Journal of Molecular Oncology Research

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Case Report - Journal of Molecular Oncology Research (2018) Volume 2, Issue 1

Aggressive metastatic malignant melanoma of vagina: A case report

Satyajeet Rath*, Sambit Swarup Nanda, Kamal Sahni and Abhay Pratap Singh

Department of Radiation Oncology, Dr. Ram Manohar Lohia Institute of Medical Sciences, Vibhuti Khand, Gomti Nagar, Lucknow, Uttar Pradesh, India

*Corresponding Author:
Satyajeet Rath
Department of Radiation Oncology
Dr. Ram Manohar Lohia Institute of Medical Sciences
Vibhuti Khand, Gomti Nagar
Uttar Pradesh, India
E-mail: [email protected], [email protected]

Accepted on 12 October, 2017

Citation: Rath S, Nanda SS, Singh AP, et al. Aggressive metastatic malignant melanoma of vagina: A case report. J Mol Oncol Res. 2018;2(1):3-5.


Vaginal malignant melanoma is a rare and aggressive neoplasm of the genital tract. It is associated with early dissemination and metastasis. It presents a diagnostic dilemma as it is often confused with squamous cell carcinoma of the vagina and/or cervix, hence, resulting in late diagnosis and poor prognosis. We present a case of malignant melanoma of vagina which was extensively metastatic at diagnosis. It was initially diagnosed after a frontal craniotomy done for a space-occupying lesion in the brain. Subsequently, multiple nodes were detected in axillary and inguinal regions. She was treated with palliative whole brain radiotherapy. Then, she received 6 cycles of adjuvant chemotherapy, paclitaxel and carboplatin. Her disease progression is stable and her KPS has improved with the treatment. Prompt detection of metastasis followed by adjuvant chemotherapy, radiotherapy and immunotherapy can control disease progression in metastatic disease.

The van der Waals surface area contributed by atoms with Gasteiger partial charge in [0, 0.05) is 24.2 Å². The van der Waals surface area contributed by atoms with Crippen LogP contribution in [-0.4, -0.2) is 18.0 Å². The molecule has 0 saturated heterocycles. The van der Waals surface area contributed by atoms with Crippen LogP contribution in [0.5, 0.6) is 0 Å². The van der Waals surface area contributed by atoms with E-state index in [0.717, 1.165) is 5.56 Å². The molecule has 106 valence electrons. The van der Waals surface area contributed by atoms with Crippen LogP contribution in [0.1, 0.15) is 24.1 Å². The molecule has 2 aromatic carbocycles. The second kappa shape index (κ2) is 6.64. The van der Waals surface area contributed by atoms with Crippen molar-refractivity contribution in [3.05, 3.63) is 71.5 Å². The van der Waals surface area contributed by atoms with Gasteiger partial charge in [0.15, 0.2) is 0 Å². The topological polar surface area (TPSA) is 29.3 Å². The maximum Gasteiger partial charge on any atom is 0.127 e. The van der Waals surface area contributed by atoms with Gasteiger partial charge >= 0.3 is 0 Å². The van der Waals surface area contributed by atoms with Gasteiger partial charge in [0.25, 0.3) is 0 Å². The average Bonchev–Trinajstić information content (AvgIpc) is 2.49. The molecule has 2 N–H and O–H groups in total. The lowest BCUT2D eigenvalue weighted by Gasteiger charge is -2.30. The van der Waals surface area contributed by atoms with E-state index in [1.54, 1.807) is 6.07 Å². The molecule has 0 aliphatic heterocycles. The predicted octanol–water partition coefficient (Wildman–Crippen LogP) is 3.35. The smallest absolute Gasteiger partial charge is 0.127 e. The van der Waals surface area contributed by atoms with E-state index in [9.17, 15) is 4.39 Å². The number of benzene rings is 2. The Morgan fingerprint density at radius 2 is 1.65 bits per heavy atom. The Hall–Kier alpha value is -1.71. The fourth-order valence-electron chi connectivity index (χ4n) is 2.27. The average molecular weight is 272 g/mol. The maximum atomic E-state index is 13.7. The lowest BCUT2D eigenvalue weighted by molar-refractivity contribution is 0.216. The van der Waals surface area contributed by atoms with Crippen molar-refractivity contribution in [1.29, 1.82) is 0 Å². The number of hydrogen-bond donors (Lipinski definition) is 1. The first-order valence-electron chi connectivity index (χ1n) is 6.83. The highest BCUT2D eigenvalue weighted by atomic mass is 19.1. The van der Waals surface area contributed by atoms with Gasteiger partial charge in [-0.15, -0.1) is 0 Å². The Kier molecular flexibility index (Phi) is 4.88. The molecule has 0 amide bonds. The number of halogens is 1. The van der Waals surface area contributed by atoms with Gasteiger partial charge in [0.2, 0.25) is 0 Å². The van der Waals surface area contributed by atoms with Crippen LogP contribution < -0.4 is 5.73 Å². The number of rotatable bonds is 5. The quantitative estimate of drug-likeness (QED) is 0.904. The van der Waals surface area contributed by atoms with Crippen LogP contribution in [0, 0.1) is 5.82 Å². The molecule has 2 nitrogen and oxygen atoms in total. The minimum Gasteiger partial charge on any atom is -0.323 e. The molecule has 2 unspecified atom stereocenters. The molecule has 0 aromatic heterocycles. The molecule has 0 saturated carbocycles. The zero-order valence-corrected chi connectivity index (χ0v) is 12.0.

Malignant melanoma; Vaginal melanomas; Radiotherapy.


Malignant melanoma is a neoplasm of skin and mucous membranes. It arises from melanocytes, which are derived from neuro-ectoderm. It constitutes around 1% of all cancer cases [1]. Lack of melanocytes in the genital mucosa makes it a rare entity in vagina, vulva and cervix; although it is much rarer in cervix as compared to vagina and vulva [2]. Generally, it arises from aberrant melanocytes present in the vaginal mucosa [3]. It carries a very poor prognosis and overall survival owing to its aggressive nature and can spread rapidly. We present a case of widely metastatic malignant melanoma of vagina in a postmenopausal woman.

Case Report

A 55-year-old female had complaints of bleeding and discharge per vaginum for 5 months with slowly increasing frequency over time. Subsequently, there were occasional episodes of throbbing headache and altered sensorium. Then, she had one episode of generalized tonic clonic seizure following which she presented in surgical oncology clinic. On evaluation a contrast enhanced computed tomography (CECT) brain revealed a thick walled globular space occupying lesion in right frontal region with hypodense cystic center and solid component anteriorly of size 52 × 47 mm with surrounding vasogenic edema. The mass was compressing the lateral and 3rd ventricle which were displaced towards the left side (Figure 1).